Small Business Contractors won $91.5 billion in federal government work in fiscal 2011, or 21.65 percent of the total, according to the Small Business Administration’s (SBA) annual Small Business Procurement Scorecard for fiscal 2011 released on July 3rd. During the first three years of the Obama Administration, the SBA report continued, the federal government awarded $286.3 billion or 22.07 percent in federal contracting dollars to small businesses. SBA said this equaled a $32 billion increase over the three preceding years even as contracting spending overall has declined across the federal government. Despite this, the government’s overall small-business contracting goal of 23 percent annually remains just out of reach as the FY2011 figures reflect a drop in dollars and percent from previous years – down from 22.7 percent in FY2010, and 21.9 percent in FY2009.
The government exceeded its five percent goal for contracting with small disadvantaged businesses, but missed targets for the remaining three socio-economic categories: HUBZone small businesses, women-owned small businesses, and service-disabled veteran-owned small businesses. Only two departments received an “A” rating, having met all of the small business goals: Continue reading »
The Obama administration is pressuring agencies to award more contracts to small businesses. The new small business friendly requirements were included in a June 6, 2012 memorandum signed by Joe Jordan, the recently confirmed Administrator of the Office of Federal Procurement Policy and Karen Mills, Administrator of the Small Business Administration, (SBA). The memorandum focuses on increasing small business Continue reading »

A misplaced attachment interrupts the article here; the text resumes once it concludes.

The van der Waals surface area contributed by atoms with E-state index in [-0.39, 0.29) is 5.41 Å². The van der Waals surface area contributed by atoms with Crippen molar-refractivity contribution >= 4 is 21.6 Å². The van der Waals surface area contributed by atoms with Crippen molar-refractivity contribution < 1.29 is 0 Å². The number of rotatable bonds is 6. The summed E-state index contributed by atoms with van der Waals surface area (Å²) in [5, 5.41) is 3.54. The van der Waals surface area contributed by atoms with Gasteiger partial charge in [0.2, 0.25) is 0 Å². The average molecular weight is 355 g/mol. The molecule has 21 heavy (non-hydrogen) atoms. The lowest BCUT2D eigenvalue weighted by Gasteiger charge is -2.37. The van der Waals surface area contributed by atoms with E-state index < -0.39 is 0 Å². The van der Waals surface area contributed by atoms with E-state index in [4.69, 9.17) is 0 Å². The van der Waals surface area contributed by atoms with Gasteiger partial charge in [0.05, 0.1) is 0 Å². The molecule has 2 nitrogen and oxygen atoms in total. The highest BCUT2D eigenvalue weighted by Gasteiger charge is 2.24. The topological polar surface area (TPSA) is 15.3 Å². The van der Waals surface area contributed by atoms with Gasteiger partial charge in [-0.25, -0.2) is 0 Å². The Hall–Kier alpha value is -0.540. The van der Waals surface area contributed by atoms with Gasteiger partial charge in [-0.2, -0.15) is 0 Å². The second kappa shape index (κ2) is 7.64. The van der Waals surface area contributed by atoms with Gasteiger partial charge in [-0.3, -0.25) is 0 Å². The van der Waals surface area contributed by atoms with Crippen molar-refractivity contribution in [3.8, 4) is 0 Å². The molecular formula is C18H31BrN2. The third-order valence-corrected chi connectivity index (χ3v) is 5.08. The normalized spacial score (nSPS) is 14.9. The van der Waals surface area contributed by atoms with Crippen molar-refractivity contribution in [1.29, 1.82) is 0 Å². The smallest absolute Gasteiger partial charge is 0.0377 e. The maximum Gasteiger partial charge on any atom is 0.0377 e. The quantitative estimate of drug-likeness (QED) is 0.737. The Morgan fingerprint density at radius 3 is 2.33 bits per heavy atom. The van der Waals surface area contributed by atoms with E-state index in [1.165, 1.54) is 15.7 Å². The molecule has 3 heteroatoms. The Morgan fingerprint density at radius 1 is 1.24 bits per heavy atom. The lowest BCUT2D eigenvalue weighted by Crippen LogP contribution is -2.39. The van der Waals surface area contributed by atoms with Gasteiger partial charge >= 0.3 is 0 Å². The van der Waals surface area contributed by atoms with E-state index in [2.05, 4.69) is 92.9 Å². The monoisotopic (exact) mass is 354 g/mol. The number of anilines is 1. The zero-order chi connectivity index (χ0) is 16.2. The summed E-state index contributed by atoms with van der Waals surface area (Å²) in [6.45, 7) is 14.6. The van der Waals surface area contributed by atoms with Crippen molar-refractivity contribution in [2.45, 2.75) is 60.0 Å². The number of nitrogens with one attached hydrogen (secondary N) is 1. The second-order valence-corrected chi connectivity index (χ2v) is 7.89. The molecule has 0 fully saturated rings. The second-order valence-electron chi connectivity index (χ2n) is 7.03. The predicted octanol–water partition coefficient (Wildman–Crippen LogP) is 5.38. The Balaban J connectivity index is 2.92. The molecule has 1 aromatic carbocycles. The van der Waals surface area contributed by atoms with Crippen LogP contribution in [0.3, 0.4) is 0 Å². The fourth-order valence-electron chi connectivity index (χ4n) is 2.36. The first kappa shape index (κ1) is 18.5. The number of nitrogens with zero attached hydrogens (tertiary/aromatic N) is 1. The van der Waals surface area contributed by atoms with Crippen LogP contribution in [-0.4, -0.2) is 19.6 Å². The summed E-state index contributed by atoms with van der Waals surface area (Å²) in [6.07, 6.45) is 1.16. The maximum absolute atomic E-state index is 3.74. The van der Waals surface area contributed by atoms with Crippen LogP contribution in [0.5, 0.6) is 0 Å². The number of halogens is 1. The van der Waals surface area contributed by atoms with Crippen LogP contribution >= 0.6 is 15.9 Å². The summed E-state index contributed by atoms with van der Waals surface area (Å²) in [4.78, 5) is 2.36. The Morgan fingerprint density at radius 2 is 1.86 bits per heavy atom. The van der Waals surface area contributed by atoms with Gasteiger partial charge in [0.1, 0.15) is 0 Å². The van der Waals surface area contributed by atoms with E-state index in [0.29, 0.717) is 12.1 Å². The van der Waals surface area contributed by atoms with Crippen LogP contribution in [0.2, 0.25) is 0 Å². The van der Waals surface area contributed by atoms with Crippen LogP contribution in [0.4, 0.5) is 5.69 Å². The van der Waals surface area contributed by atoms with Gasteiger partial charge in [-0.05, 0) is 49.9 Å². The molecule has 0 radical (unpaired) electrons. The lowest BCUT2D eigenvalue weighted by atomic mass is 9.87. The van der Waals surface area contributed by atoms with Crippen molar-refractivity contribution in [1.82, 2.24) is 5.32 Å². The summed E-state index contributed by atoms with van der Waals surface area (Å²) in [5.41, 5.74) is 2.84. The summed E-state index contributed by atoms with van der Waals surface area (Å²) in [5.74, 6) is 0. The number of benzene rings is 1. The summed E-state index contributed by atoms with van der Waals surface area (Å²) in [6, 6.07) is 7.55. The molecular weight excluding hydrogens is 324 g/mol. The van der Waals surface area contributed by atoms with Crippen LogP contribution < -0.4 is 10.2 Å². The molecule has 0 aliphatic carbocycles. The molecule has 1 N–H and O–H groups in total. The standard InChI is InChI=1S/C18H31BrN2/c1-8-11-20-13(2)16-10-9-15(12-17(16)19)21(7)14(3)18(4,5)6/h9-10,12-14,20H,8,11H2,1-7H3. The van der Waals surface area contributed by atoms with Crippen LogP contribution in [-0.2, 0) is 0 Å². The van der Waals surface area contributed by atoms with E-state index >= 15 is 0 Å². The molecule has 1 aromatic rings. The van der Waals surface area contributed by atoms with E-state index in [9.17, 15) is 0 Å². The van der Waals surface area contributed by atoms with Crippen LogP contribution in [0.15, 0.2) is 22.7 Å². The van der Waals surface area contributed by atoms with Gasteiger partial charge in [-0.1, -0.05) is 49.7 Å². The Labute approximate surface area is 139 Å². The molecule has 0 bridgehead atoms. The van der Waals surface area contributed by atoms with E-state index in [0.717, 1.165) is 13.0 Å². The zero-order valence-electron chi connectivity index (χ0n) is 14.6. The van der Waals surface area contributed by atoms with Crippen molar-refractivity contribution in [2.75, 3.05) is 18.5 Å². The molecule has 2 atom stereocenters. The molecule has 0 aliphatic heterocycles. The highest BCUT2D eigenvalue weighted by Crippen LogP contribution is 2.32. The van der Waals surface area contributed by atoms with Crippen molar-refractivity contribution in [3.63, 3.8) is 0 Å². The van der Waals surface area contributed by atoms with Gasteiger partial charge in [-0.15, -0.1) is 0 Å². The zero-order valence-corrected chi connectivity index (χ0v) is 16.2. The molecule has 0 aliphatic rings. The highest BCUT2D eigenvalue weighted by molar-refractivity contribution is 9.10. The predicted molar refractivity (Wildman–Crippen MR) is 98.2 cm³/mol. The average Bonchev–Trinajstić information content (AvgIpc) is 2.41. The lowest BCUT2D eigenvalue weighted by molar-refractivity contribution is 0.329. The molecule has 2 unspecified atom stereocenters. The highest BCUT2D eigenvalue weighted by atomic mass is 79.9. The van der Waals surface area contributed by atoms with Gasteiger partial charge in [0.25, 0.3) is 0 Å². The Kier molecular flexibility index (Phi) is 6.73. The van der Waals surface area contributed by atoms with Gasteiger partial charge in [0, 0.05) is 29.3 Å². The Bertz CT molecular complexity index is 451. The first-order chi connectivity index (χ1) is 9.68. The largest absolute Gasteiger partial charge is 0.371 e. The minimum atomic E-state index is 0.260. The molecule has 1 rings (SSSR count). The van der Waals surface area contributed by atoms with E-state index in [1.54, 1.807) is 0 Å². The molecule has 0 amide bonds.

Update! SAM is online effective Monday, July 30, 2012. Read our new post!
Update May 2012! CCR/ORCA Transition to System for Award Management (SAM) delayed 60 days until late July 2012.
Under the original plan the SAM transition date was May 29, 2012 – with CCR scheduled to stop accepting data at 11:59 pm on Wednesday, May 23, 2012. CCR (Central Contractor Registration) / Federal Agency Registration (FedReg), Online Representations and Certifications Application (ORCA), and the Excluded Parties List System (EPLS) will now transition to SAM at the end of July 2012. Read more for the impact of the SAM transition on government contractors:
Starting a new business or need help taking your business to the next level?